The premise is as follows: If you’re in line queuing for something, it must be something good. Either you’re waiting for an item or service of excellent quality, or for a surprisingly friendly price.
So suggests an article in The Times, proposing that when we’re stuck in line, we should think of what we stand to gain.
We’re “standing” to gain.
At least we hope that’s the case, though I doubt that it applies when our flights are delayed and we’re clamoring for the attention of an airline representative.
I doubt that’s the case when we’re queuing for food with a toddler in our arms and a squirmy sibling yanking on our sleeve.
I doubt that’s the case in any circumstance when we’ve been patient and polite, and someone jumps the line.
Waiting: Reactions Vary
Is our reaction to waiting in line about physical comfort? Personality? Expectations?
In his article at The Times’s Upshot, Tyler Cowen, professor of economics at George Mason University, writes:
… some queues are actually useful… we see a line at a club, restaurant or movie, we figure something interesting is going on there… lines have become a driver of publicity…
As Cowen expounds on the economic, commercial and consumer behavior angles of waiting for goods and services, he also notes that income inequality results in (older) more affluent buyers who have access to memberships (and their privileges), and reserved seating (rather than waiting). This is in contrast to younger and less well-heeled patrons who may be more than willing to wait.
In his examples — restaurants, movies — perhaps the “expectations” aspect does indeed apply. When you know you don’t have a reservation and you anticipate an hour at the bar before an exceptional meal, you adjust accordingly.
Good Things Come to Those Who Wait?
There’s also evidence that people value some things more if they have to wait for them.
Hello, iPhone 6?
Personally, I’ve always been a believer in “good things come to those who wait,” though I’m not one for passively biding my time as if the good things in life will simply appear out of thin air.
If anything, I consider queuing an experience; I recall four hours in line for Antiques Roadshow with an 18th century child’s chair and a 20th century child, then five, understandably impatient at my side. That snaking queue was not what I had expected. Still, the people watching was divine, and my little one and I tested all our mutual limits with storytelling. That incident remains a pleasant memory and surprisingly sticky, even for my now 23-year-old son.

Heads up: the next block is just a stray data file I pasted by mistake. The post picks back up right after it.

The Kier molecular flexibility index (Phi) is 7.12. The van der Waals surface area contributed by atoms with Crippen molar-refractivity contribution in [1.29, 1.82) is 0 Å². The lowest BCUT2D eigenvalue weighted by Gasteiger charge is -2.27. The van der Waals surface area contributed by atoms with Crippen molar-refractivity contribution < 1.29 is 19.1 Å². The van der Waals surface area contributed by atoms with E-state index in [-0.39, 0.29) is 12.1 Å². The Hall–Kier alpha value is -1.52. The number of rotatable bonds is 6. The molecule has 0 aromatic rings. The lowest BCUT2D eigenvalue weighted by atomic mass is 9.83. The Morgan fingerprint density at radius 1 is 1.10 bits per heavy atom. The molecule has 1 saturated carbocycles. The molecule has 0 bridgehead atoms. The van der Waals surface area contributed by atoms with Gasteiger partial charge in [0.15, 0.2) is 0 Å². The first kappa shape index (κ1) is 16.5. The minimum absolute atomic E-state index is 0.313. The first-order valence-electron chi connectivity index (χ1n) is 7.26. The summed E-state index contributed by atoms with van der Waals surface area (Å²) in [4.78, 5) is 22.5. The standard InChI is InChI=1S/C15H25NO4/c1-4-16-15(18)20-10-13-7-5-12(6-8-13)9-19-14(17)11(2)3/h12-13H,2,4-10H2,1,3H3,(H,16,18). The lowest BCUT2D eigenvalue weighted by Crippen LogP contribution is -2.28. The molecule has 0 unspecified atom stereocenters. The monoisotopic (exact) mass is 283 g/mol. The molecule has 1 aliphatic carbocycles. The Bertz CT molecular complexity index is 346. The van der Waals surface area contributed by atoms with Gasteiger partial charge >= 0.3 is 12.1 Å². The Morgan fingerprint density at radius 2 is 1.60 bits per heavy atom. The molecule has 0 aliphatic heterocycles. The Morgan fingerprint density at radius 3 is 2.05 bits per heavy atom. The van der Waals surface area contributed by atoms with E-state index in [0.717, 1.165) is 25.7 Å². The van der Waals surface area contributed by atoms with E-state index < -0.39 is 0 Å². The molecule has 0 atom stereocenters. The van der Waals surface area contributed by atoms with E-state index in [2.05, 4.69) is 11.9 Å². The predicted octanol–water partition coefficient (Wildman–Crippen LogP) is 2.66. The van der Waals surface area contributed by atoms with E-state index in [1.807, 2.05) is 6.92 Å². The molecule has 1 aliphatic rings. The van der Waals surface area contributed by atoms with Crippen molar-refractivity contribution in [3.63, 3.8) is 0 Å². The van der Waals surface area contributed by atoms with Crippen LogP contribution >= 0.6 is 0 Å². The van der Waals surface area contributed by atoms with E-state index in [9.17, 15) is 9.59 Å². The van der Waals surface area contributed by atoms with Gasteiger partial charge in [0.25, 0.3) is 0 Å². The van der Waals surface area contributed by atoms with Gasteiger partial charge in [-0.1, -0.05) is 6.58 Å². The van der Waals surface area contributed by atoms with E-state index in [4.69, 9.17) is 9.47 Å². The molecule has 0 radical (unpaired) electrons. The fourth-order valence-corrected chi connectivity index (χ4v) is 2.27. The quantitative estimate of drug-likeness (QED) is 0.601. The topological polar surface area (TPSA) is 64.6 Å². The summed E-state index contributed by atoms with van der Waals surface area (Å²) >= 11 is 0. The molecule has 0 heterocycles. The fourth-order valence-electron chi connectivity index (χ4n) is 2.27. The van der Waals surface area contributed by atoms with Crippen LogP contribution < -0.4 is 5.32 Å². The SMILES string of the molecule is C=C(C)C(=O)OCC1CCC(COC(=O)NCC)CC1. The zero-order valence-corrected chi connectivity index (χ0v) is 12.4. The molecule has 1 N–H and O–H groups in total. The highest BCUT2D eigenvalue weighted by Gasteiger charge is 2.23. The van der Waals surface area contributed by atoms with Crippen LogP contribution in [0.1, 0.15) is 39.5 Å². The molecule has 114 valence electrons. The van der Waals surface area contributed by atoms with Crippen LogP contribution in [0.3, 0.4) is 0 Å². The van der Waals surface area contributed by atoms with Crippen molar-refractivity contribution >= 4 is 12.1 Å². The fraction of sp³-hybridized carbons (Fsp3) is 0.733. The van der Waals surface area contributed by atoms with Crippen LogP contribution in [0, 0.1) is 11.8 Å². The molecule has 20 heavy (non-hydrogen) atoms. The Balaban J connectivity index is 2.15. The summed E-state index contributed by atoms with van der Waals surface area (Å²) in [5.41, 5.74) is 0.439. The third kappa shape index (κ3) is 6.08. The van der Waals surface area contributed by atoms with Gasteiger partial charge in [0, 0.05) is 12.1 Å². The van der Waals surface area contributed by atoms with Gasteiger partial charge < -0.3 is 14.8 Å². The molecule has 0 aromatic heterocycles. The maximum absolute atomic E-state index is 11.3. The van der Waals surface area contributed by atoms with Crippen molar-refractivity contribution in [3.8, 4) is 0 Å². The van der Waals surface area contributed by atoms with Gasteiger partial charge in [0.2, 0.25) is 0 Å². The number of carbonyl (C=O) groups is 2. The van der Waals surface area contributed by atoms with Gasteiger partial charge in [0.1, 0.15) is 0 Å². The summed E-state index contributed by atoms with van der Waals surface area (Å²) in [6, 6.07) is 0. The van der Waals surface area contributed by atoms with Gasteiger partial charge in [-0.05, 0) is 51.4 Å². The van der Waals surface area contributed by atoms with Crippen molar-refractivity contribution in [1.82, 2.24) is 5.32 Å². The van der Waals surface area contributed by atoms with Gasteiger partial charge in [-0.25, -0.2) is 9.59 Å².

Other examples of worthy waits?
Stories of Waiting, Dating, Mating and Hating
In the example above and those to follow, note that no gadgetry was present to wile away the hours — no Walkmans (remember those?), no cell phones, no assortment of smartphones and tablets. And while I generally carry paper and a pen, I was required to interact or stay silent, like everyone else 10+ years ago.
So I queued for cabbage soup one summer in the USSR (I queued for everything during that trip, and typically for hours). I queued at an airport and dealt with delays one spring in New York, and as a result, met one of my greatest loves. I’ve had the experience of queuing in cafés for food and drink, for coffee and tea, and occasionally found myself calming others with a shorter fuse than mine. In one Starbucks I recall, I encountered a delightful new client while scoring myself a tall skinny latte.
I am as guilty as the next person of being miffed when I must wait, feeling squeezed by my schedule, and generally resenting a slow-moving line. There are days it’s tolerable, days it’s pleasant, and days I despise it.
Then again, it demands a degree of humanity — observing, engaging, and frequently enjoying.
News on Queues
As for “some queues are actually useful,” I am in total agreement, even without the economic or consumer behavioral context, but with an emphasis on “some.”
However, there are those who would argue with Cowen’s point of view. In fact, research from Duke and Columbia indicates that waiting in line is bad for business, though again, reactions vary, expectations are important, and the length of the lines involved are a factor.
I dare say the context is key; if you’re waiting for lack of proper customer service or sufficient assistance, I see no upside. And I know that both physical (dis)comfort and expectations are significant in everything I experience. So why would queuing be any different?
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